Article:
My description of reality is this: We each live in glass spheres separate from each other, and because we want to understand and be able to compare we paint graph paper like lines on the inside of our spheres... the problem is that each line we paint covers up some part of the raw truth.


Language is a form of life (Lebensform, said by LudwigWittgenstein in his PhilosophicalInvestigations?). There does not pre-exist any kind of language before our life. But as languages shape itself from our life, it can definitely affect our life combined with almost infinite factors of our life. and it affects back again to language; ad infinitum as like two mirrors facing each other. So we can say there's some kind of correlation between the two, but cannot say direct causal relationship.

One interesting point that shows the correlationship is between what we call the word order and our dispositions concerning mental focus. English is HeadInitial? but some Asian languages (Korean, Japanese,...) are HeadFinal?. See the difference in the definition of "language" in each dictionary :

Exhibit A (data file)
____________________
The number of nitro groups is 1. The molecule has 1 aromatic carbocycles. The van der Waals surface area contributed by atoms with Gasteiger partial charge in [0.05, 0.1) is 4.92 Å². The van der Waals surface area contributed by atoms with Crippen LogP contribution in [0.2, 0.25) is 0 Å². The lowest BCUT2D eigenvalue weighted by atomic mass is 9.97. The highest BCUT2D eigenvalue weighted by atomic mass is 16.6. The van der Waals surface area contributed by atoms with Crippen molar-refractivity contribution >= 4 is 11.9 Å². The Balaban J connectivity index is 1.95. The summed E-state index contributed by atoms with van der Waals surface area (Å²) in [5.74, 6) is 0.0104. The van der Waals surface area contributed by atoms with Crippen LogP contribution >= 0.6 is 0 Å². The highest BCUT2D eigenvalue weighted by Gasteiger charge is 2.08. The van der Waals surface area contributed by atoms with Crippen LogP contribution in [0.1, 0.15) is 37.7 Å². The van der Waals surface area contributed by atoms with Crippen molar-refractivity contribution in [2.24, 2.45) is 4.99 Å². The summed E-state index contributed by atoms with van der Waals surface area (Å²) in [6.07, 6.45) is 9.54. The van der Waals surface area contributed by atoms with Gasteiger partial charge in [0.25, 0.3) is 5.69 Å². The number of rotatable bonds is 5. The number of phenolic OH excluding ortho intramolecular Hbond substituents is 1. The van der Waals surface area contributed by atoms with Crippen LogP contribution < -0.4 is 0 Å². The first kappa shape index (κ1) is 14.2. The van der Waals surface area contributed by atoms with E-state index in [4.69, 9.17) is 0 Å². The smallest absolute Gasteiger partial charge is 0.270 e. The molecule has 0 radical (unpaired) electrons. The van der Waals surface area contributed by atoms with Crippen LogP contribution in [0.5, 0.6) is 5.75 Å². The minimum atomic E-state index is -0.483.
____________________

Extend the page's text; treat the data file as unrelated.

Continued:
Um... In both English and Japanese, at least, modifiers precede nouns (red book, akai hon), and the same is probably true for Korean. Japanese and Korean do differ from English in that their basic word order is Subject-Object-Verb, whereas English is Subject-Verb-Object. But this means nothing, since the basic word order of many European languages is Subject-Object-Verb (the most common order among the world's languages) and many Asian languages (including all the varieties of Chinese that I know of) are Subject-Verb-Object (the second most common order among the world's languages). -- SteveConley

English dictionary